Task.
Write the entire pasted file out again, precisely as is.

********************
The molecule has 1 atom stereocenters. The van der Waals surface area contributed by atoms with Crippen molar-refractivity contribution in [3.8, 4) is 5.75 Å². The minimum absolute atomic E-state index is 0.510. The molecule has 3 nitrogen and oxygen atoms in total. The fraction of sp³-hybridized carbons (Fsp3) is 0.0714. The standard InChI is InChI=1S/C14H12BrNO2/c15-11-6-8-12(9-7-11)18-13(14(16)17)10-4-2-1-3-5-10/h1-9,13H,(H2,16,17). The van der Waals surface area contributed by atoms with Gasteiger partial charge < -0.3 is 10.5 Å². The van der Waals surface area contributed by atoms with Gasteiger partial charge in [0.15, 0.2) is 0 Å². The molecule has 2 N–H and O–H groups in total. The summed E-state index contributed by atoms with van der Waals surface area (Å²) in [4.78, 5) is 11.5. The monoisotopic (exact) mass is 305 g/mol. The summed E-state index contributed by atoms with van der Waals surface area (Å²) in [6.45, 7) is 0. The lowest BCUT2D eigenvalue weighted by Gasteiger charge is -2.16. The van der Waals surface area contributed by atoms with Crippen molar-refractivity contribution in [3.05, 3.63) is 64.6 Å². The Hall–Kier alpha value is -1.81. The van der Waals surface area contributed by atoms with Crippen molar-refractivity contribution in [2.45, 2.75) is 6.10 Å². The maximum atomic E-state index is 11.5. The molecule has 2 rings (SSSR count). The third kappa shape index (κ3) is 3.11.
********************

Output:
The molecule has 1 atom stereocenters. The van der Waals surface area contributed by atoms with Crippen molar-refractivity contribution in [3.8, 4) is 5.75 Å². The minimum absolute atomic E-state index is 0.510. The molecule has 3 nitrogen and oxygen atoms in total. The fraction of sp³-hybridized carbons (Fsp3) is 0.0714. The standard InChI is InChI=1S/C14H12BrNO2/c15-11-6-8-12(9-7-11)18-13(14(16)17)10-4-2-1-3-5-10/h1-9,13H,(H2,16,17). The van der Waals surface area contributed by atoms with Gasteiger partial charge < -0.3 is 10.5 Å². The van der Waals surface area contributed by atoms with Gasteiger partial charge in [0.15, 0.2) is 0 Å². The molecule has 2 N–H and O–H groups in total. The summed E-state index contributed by atoms with van der Waals surface area (Å²) in [4.78, 5) is 11.5. The monoisotopic (exact) mass is 305 g/mol. The summed E-state index contributed by atoms with van der Waals surface area (Å²) in [6.45, 7) is 0. The lowest BCUT2D eigenvalue weighted by Gasteiger charge is -2.16. The van der Waals surface area contributed by atoms with Crippen molar-refractivity contribution in [3.05, 3.63) is 64.6 Å². The Hall–Kier alpha value is -1.81. The van der Waals surface area contributed by atoms with Crippen molar-refractivity contribution in [2.45, 2.75) is 6.10 Å². The maximum atomic E-state index is 11.5. The molecule has 2 rings (SSSR count). The third kappa shape index (κ3) is 3.11.